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What is capital?

Capital is the terms splashed across marketing materials for investment firms, but what does it mean, and how does it relate to your money?

Capital defined

By definition capital refers to wealth in the form of money or other assets that are available for a form investment. In economics, capital is a factor of production and it can be used to generate something else.

Capital is not your income, or the amount you have available to spend, it is a measure of your overall wealth. It includes your pension, any property you might own, as well as your savings and investments.

The difference between cash and capital

Whilst capital is a way of referring to money, there is a difference between capital and cash. Cash is the money you have available at a moment’s notice; it is what you use to buy coffee or the morning newspaper. This spending money is not something that will help you in the long-term, it caters for your day-to-day needs but is unlikely to appreciate in the future.

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By making an investment, your capital is at risk.

One way of looking at the difference between capital and cash is that cash is something you don’t invest, it’s something you don’t need. You can use any excess cash to invest, but when you do, you don’t have cash anymore, you have capital. If you needed to spend that capital, you would need to convert it back into cash.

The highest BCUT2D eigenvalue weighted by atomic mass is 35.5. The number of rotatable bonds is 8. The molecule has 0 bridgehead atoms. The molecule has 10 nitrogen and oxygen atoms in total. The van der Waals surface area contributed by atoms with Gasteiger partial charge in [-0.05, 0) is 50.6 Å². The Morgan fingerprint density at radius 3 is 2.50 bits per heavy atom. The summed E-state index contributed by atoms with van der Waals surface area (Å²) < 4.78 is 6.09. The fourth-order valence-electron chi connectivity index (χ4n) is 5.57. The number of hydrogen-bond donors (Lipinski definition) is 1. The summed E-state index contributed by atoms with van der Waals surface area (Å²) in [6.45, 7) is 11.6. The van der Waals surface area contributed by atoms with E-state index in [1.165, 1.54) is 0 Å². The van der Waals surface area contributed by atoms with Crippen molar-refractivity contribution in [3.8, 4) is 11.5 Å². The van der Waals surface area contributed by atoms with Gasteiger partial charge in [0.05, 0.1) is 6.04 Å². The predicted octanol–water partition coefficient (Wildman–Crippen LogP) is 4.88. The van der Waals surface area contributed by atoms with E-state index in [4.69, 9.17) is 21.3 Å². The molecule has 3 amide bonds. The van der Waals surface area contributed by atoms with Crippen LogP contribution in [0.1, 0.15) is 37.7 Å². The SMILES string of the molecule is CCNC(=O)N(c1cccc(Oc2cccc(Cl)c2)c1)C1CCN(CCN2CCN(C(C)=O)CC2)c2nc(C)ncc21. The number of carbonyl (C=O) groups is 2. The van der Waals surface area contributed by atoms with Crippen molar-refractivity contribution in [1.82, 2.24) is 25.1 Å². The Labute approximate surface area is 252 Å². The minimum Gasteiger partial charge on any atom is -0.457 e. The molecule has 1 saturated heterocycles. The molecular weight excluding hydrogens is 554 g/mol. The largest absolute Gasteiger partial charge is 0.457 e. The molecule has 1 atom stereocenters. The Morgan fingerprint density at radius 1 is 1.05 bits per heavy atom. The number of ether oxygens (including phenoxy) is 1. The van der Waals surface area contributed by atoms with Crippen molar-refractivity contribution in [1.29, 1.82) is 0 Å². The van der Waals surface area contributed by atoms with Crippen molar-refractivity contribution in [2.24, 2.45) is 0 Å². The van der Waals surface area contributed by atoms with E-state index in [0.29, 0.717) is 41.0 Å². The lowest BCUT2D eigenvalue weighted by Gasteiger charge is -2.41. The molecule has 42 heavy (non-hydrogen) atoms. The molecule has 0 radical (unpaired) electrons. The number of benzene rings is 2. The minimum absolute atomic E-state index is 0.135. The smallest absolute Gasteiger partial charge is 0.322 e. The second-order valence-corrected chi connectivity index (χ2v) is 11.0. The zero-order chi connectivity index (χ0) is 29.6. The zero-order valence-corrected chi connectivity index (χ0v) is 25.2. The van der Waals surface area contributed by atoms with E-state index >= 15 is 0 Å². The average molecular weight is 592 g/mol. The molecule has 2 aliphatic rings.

For example, if you own a home, you don’t view that as cash, or even money, but it is part of your overall wealth. It is an asset in the same way as an investment is, you would need to sell it in order to be able to spend the value. And like an investment, you hope that the property will gain in value over time, but you buy it knowing that markets may not work in your favour.

Why could capital be at risk?

Cash is a constant, a pound coin is always a pound coin, but the amount you can buy with that pound can change over time. Capital can suffer from fluctuations; the housing market can crash, and share prices can drop. Sometimes these drops can be to the extent that you lose the majority of your wealth. This is why we advocate diversification at Moneyfarm, by investing in a range of assets you reduce your exposure to the volatility of any one capital investment. Thereby reducing the extent to which your capital is at risk.

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